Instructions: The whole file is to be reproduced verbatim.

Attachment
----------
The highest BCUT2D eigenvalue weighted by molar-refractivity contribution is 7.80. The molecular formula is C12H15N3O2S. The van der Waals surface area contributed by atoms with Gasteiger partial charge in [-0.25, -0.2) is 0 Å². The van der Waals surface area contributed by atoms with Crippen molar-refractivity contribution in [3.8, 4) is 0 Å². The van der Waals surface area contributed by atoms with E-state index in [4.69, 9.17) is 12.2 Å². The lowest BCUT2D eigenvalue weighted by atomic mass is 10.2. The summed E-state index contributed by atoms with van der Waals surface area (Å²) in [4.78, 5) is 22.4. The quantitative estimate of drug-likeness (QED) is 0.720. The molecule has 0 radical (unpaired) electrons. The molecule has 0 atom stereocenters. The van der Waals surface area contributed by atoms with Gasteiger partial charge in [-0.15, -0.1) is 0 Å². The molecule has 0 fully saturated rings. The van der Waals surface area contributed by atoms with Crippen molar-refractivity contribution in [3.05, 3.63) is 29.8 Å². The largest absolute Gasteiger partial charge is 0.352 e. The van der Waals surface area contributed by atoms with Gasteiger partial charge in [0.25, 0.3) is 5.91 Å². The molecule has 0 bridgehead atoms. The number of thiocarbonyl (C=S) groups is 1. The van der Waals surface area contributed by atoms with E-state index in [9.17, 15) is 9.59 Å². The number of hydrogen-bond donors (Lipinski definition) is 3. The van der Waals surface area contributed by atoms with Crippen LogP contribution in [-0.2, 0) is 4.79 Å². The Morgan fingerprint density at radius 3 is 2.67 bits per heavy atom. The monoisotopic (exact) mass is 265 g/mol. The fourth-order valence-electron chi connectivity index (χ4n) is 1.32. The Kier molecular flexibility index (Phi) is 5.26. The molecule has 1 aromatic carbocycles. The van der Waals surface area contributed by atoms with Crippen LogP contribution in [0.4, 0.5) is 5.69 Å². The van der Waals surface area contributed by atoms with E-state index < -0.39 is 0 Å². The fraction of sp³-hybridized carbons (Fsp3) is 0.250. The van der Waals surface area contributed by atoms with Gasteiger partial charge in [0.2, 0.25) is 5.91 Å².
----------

The highest BCUT2D eigenvalue weighted by molar-refractivity contribution is 7.80. The molecular formula is C12H15N3O2S. The van der Waals surface area contributed by atoms with Gasteiger partial charge in [-0.25, -0.2) is 0 Å². The van der Waals surface area contributed by atoms with Crippen molar-refractivity contribution in [3.8, 4) is 0 Å². The van der Waals surface area contributed by atoms with E-state index in [4.69, 9.17) is 12.2 Å². The lowest BCUT2D eigenvalue weighted by atomic mass is 10.2. The summed E-state index contributed by atoms with van der Waals surface area (Å²) in [4.78, 5) is 22.4. The quantitative estimate of drug-likeness (QED) is 0.720. The molecule has 0 radical (unpaired) electrons. The molecule has 0 atom stereocenters. The van der Waals surface area contributed by atoms with Gasteiger partial charge in [-0.15, -0.1) is 0 Å². The molecule has 0 fully saturated rings. The van der Waals surface area contributed by atoms with Crippen molar-refractivity contribution in [3.05, 3.63) is 29.8 Å². The largest absolute Gasteiger partial charge is 0.352 e. The van der Waals surface area contributed by atoms with Gasteiger partial charge in [0.25, 0.3) is 5.91 Å². The molecule has 0 bridgehead atoms. The number of thiocarbonyl (C=S) groups is 1. The van der Waals surface area contributed by atoms with E-state index in [9.17, 15) is 9.59 Å². The number of hydrogen-bond donors (Lipinski definition) is 3. The van der Waals surface area contributed by atoms with Crippen LogP contribution in [-0.2, 0) is 4.79 Å². The Morgan fingerprint density at radius 3 is 2.67 bits per heavy atom. The monoisotopic (exact) mass is 265 g/mol. The fourth-order valence-electron chi connectivity index (χ4n) is 1.32. The Kier molecular flexibility index (Phi) is 5.26. The molecule has 1 aromatic carbocycles. The van der Waals surface area contributed by atoms with Crippen LogP contribution in [0.4, 0.5) is 5.69 Å². The van der Waals surface area contributed by atoms with E-state index < -0.39 is 0 Å². The fraction of sp³-hybridized carbons (Fsp3) is 0.250. The van der Waals surface area contributed by atoms with Gasteiger partial charge in [0.2, 0.25) is 5.91 Å².